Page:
Road Map

The Transportation Agency for Monterey County’s list of “regionally significant” projects includes widening a section of Highway 101 in Salinas, pictured, from four lanes to six.

Nic Coury

For years, local transportation planners faced shrinking budgets, which meant road improvement projects were left by the wayside and traffic and road conditions only got worse. Two events in the past year are about to make Monterey County do a major U-turn, however, with more than $30 million a year expected to flow into transportation budgets to tackle projects from potholes to freeway expansions.

Currently, 38 improvements are slated for construction between 2018 and 2040, including a passenger rail extension from Silicon Valley to Salinas, a new Highway 156 interchange at Castroville Boulevard and a toll road expressway along 156, widening Highway 101 in Salinas from four to six lanes, adding roundabouts and wildlife corridors to Highway 68 between Monterey and Salinas, and bolstering bus service and transportation for seniors and disabled people.

The two events are now sources of cash from Measure X, the three-eighths-cent gas tax passed by Monterey County voters in 2016, and Senate Bill 1, a combination of new gas taxes and fees approved by the California State Legislature and signed into law by Gov. Jerry Brown last April. Measure X is expected to raise $600 million over 30 years, according to the Transportation Agency for Monterey County, with 60 percent distributed to cities and the county for road maintenance and safety and 40 percent used for regional projects.

SB 1 could bring in double that amount to Monterey County alone, TAMC estimates. The bill raised gas taxes for all California vehicle owners on Nov. 1 by 12 cents per gallon, 20 cents for diesel.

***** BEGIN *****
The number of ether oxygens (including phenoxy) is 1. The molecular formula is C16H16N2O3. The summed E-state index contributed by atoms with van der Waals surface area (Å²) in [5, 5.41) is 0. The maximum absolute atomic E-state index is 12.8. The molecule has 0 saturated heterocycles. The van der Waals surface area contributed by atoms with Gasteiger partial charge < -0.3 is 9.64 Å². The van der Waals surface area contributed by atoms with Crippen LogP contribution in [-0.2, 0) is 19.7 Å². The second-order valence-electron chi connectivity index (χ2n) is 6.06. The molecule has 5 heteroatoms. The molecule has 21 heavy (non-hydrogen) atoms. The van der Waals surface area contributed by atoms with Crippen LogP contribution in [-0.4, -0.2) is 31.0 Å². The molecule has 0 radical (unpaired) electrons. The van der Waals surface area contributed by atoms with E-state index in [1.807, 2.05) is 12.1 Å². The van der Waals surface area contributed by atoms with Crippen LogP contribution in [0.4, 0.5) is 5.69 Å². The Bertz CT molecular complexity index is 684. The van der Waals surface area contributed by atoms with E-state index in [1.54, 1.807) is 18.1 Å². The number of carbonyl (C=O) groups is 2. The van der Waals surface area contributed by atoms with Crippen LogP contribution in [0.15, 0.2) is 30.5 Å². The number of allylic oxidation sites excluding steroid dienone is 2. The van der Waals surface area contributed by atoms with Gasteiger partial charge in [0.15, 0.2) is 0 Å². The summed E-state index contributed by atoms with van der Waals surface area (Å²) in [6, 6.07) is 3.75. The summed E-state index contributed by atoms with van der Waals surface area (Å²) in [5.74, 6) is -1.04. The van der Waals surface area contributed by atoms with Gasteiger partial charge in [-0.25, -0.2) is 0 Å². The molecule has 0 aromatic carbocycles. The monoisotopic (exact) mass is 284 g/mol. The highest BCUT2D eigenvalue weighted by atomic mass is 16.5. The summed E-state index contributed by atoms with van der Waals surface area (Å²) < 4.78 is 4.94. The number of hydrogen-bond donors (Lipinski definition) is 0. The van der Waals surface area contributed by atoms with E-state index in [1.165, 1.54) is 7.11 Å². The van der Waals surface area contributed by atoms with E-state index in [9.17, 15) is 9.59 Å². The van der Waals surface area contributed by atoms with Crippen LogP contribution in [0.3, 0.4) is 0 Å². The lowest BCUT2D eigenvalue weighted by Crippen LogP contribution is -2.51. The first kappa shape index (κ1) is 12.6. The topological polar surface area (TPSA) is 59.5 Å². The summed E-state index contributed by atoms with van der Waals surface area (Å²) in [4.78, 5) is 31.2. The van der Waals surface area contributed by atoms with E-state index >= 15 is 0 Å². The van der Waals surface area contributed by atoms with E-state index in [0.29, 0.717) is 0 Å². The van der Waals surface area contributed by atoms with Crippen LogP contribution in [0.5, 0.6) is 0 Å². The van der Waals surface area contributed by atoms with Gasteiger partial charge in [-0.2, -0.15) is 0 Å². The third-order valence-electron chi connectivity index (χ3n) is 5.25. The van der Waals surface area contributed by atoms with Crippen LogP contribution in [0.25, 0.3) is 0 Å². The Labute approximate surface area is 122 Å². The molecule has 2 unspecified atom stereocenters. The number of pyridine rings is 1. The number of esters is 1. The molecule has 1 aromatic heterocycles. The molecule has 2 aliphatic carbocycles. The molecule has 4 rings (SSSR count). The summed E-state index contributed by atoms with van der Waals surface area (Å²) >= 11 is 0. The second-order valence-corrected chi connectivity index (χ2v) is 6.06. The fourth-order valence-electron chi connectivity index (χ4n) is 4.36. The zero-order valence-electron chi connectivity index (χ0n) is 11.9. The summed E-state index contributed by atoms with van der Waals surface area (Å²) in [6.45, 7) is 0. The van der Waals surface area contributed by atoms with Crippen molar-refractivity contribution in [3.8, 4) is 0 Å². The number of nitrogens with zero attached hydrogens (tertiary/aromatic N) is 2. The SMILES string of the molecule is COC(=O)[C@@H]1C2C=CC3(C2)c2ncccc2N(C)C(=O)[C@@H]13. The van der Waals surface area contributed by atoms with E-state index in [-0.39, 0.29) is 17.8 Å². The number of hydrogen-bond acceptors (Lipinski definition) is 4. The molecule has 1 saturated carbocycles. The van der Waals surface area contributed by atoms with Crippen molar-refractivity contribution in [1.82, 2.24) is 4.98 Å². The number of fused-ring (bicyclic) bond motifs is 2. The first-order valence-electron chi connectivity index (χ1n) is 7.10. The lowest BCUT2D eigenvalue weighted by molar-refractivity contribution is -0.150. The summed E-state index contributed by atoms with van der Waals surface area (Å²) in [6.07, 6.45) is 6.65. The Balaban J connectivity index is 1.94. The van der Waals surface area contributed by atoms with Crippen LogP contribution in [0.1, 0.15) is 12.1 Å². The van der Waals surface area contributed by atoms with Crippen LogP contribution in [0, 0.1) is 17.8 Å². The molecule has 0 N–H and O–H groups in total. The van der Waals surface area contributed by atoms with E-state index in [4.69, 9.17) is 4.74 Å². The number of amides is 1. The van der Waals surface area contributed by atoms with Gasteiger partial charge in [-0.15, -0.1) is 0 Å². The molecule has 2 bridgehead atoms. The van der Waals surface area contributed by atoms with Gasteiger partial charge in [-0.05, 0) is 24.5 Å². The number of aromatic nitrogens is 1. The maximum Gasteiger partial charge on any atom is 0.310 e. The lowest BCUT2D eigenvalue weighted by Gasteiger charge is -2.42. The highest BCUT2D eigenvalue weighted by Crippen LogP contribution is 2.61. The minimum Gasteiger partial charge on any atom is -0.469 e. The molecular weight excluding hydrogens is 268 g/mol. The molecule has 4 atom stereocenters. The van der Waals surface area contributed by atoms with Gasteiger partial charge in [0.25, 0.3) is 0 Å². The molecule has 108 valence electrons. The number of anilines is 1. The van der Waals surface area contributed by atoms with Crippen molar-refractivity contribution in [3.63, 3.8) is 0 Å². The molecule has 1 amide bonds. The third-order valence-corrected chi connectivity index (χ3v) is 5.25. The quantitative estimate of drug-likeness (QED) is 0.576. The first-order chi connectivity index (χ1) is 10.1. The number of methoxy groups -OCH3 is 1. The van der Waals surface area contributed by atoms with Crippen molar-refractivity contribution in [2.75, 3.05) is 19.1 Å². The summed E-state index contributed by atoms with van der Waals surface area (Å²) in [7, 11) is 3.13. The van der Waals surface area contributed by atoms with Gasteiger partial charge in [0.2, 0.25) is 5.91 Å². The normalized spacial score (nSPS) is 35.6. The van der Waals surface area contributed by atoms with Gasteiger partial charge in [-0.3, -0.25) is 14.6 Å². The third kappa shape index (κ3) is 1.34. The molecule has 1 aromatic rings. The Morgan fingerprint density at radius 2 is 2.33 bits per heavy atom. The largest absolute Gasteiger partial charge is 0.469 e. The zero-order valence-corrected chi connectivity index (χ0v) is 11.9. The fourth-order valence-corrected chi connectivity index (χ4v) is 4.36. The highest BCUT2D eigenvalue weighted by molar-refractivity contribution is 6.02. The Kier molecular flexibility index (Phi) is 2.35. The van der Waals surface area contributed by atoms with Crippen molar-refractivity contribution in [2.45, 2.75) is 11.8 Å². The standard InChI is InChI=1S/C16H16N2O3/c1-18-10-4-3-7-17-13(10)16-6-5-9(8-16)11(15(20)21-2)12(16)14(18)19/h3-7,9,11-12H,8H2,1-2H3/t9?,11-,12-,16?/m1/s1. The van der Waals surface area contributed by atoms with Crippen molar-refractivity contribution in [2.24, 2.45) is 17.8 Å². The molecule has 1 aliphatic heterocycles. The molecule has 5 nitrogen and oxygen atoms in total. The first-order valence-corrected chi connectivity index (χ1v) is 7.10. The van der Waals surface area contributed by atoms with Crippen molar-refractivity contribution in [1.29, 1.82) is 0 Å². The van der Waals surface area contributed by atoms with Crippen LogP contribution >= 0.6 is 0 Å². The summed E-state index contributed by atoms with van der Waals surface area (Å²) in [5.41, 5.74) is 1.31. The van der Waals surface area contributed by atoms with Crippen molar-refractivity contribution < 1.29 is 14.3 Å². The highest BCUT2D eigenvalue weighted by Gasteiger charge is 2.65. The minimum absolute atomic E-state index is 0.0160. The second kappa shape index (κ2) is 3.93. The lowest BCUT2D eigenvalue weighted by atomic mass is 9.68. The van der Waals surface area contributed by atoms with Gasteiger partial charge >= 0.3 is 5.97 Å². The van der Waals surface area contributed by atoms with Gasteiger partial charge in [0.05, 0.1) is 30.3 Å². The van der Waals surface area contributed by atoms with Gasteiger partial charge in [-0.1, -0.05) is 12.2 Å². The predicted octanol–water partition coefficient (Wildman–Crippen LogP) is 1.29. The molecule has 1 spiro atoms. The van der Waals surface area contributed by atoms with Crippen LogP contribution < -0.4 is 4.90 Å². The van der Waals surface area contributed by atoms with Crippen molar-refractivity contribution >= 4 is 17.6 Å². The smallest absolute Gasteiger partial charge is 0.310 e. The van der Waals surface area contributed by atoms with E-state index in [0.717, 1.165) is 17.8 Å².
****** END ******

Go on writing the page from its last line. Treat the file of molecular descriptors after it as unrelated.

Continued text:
Starting Jan. 1, all owners will pay an annual transportation fee depending on the value of their vehicles. Vehicles worth less than $5,000 will pay $25 a year, while those over $60,000 will pay $175 a year. Monies raised will be distributed to local and regional projects through a combination of formula-based funds and competitive grants.

“Nobody wants new taxes, but the reality is Californians will pay more for unanticipated maintenance if we don’t move along and improve our infrastructure,” TAMC spokesperson Theresa Wright says. She calls the impact of the monies on Monterey County’s transportation infrastructure “significant,” meaning planners can accelerate needed projects over the next 22 years.

On Dec. 14, TAMC released a draft regional transportation plan for public review and comment. It’s part of the bigger regional effort, the draft 2040 Metropolitan Transportation Plan produced by the Association of Monterey Governments for Monterey, Santa Cruz and San Benito Counties.

(A series of workshops are scheduled in January by AMBAG, with more in April, and the public comment deadline is Feb. 5. A final plan will go to AMBAG in June for approval.)

Even with $4.8 billion expected through 2040, TAMC planner Grant Leonard says double that amount is needed for all the projects on the agency’s wishlist.

Eight projects will have to sit out for now, including widening Highway 1 in Sand City, the Westside Bypass around Salinas from Boronda Road to Davis Road, and the Monterey Branch Line Light Rail, which would use the former 16-mile railway between Castroville and Monterey.

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